Maintaining air pressure in your trucks tyres correctly can help you to reduce your costs per mile. Many truckers think that the tire is supporting the weight of the truck, however tires are simply the containers that keep the air. It is the AIR inside of the rim that supports the truck and its cargo, in addition to absorbing its impact with the road.
Determining the correct inflation pressure is critical for the truck tires to operate successfully: flexion created by under inflation generates heat within the components of the tire. If the pressure is too low, the tires will wear away quickly, cause the steel strings that they are constructed from to fatigue and break, and this can also cause more fuel to be consumed when the tyres roll. Wheels with low air pressure provoke a greater tendency to skate on curves, creating an uncomfortable and risky driving situation.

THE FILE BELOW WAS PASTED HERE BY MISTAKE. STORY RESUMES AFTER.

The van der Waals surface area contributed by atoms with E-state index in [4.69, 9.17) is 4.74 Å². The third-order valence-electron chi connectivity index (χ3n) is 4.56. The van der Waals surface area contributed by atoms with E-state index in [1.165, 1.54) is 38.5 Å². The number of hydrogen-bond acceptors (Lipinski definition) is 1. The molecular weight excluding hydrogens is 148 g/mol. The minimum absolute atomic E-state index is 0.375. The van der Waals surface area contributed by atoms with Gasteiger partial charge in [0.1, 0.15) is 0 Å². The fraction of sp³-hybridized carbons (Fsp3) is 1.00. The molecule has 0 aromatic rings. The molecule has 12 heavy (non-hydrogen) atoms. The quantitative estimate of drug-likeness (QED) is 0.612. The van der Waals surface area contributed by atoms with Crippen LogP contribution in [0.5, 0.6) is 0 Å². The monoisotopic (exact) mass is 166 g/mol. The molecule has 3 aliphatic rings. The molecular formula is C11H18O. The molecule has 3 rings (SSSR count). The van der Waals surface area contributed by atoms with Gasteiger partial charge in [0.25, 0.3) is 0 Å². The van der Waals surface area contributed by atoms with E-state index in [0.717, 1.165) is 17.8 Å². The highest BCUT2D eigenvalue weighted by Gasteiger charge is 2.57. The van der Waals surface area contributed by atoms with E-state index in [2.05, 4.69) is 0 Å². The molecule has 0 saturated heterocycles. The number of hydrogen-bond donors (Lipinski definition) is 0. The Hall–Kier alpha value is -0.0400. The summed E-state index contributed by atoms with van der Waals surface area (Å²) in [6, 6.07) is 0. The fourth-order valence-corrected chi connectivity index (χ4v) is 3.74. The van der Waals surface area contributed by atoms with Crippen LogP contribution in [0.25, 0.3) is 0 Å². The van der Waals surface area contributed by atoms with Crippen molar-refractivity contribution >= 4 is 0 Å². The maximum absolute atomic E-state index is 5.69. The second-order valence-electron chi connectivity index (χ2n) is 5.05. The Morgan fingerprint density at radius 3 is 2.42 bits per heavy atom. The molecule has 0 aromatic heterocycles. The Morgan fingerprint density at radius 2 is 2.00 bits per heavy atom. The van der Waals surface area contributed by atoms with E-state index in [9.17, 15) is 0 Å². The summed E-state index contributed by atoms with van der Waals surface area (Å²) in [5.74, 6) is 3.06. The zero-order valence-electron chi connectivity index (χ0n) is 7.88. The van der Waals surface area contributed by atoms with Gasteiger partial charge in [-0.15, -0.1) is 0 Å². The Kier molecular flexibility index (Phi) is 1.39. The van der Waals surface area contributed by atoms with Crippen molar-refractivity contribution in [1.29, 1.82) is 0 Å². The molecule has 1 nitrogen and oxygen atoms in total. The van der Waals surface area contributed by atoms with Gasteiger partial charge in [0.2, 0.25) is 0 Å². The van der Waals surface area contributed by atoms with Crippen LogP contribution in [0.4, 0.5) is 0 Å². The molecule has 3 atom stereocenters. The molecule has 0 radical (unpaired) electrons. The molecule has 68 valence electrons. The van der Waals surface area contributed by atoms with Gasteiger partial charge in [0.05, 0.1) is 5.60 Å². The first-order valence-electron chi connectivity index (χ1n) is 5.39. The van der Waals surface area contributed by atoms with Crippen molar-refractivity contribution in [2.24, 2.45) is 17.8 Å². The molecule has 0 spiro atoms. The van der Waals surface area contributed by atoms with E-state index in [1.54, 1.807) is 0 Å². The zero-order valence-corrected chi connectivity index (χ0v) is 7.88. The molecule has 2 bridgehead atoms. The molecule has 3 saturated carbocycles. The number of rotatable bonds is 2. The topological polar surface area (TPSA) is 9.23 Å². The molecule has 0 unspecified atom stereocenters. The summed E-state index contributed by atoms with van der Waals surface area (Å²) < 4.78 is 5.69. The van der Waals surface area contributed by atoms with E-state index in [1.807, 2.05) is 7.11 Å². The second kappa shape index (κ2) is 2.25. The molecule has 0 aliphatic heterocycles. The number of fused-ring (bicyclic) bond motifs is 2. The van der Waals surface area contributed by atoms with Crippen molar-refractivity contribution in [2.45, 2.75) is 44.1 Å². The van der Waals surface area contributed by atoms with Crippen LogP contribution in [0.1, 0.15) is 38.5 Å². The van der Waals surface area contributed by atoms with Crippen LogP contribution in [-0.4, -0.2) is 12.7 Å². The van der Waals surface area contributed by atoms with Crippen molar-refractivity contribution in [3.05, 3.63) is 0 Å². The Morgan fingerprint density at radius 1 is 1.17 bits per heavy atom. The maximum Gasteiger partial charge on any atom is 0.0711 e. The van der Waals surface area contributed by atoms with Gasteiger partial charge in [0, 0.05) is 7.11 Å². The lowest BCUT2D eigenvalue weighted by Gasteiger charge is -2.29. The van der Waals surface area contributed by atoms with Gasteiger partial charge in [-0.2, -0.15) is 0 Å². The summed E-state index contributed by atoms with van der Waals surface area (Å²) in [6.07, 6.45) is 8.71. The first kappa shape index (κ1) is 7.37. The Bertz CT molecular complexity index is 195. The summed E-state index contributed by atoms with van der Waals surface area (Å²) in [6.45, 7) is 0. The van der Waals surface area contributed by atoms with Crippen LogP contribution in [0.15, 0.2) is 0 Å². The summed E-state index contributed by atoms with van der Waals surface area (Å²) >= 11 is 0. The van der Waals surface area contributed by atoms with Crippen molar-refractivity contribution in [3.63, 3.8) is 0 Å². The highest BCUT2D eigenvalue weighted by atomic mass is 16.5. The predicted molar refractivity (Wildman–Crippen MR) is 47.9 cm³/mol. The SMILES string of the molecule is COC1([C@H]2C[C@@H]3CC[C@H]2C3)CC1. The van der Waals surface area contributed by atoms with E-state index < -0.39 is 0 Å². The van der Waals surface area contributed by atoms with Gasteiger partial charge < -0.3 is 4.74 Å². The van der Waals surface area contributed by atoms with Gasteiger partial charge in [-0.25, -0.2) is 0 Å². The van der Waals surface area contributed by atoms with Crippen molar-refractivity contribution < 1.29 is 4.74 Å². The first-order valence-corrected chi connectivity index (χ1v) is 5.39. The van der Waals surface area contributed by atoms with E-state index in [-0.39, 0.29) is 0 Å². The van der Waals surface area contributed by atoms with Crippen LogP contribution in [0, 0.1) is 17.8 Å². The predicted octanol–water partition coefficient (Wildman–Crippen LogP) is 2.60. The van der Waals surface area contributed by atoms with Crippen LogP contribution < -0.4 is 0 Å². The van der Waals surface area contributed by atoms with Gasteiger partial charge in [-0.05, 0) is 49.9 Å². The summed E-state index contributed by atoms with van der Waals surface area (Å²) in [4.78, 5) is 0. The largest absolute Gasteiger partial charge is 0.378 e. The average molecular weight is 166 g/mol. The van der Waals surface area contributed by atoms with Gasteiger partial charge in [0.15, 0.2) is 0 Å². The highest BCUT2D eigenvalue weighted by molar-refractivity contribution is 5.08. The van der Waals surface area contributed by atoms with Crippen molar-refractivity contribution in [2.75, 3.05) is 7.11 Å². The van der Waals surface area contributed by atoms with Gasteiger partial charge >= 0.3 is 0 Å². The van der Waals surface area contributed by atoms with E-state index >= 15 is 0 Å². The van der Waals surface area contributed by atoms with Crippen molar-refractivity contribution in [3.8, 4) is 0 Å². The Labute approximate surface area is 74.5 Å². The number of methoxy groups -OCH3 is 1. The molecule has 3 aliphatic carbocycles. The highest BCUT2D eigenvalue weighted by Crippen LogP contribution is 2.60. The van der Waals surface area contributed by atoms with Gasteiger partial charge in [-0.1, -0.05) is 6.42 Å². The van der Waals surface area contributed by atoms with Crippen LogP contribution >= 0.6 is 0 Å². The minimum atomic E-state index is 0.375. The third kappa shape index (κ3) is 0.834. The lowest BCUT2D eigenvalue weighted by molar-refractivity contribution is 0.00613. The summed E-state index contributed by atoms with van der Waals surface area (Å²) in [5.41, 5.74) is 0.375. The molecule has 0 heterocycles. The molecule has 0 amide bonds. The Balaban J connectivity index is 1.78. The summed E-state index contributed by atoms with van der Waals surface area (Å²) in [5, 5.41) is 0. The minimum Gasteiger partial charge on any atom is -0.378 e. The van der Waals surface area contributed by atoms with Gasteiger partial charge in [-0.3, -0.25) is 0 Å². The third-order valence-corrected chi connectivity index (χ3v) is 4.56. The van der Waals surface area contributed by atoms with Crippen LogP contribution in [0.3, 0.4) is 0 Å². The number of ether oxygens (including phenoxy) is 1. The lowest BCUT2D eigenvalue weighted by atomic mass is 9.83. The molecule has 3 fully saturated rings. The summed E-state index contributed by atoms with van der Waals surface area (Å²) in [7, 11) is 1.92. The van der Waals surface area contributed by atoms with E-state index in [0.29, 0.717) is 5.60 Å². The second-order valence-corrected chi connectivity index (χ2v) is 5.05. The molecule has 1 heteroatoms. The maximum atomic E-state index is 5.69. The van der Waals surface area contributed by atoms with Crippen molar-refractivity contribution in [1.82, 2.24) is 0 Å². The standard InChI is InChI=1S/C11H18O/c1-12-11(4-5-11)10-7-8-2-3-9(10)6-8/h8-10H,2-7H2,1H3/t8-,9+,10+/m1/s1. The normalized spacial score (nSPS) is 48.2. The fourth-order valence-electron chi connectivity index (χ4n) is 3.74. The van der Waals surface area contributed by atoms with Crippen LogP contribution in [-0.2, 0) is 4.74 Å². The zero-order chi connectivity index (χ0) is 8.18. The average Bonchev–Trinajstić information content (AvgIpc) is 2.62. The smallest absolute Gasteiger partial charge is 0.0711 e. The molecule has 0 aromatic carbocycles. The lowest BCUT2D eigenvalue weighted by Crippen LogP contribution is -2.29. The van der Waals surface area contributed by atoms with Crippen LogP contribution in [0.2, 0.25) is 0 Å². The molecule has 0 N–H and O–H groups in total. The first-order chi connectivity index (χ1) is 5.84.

Furthermore, tires with too much air reduce shock absorption, lead to rigid driving and accelerate the wearing away of suspension components. They will be more vulnerable to cuts, impact breaks and bumps on the surface of the tread. Both sub and over-inflation can change the footprint tread of the tire (which is the area that is in contact with the road), and this change will affect tire traction, even leading to uneven wear patterns.
To find the correct inflation pressure for tires, find the suitable entries in this table. As shown in TIRE SIZE column, the appropriate is 295 / 75R22.5.
Under the USAGE column, select SINGLE and look along the row to find the load of 6,000 lb. This is the charge that each tire is supporting from the 12,000 lb at the front axle. You will find 5,980 lb at the column of 105 psi and 6,175 lb at the column of 110 psi.
If your operation runs constantly under 12,000 lb, 105 psi will give you 11,960 lb load capacity. However, if the front axle load exceeds 11,960 lb 110 psi will provide 12,350 lb load capacity. Choose the one that’s right for you.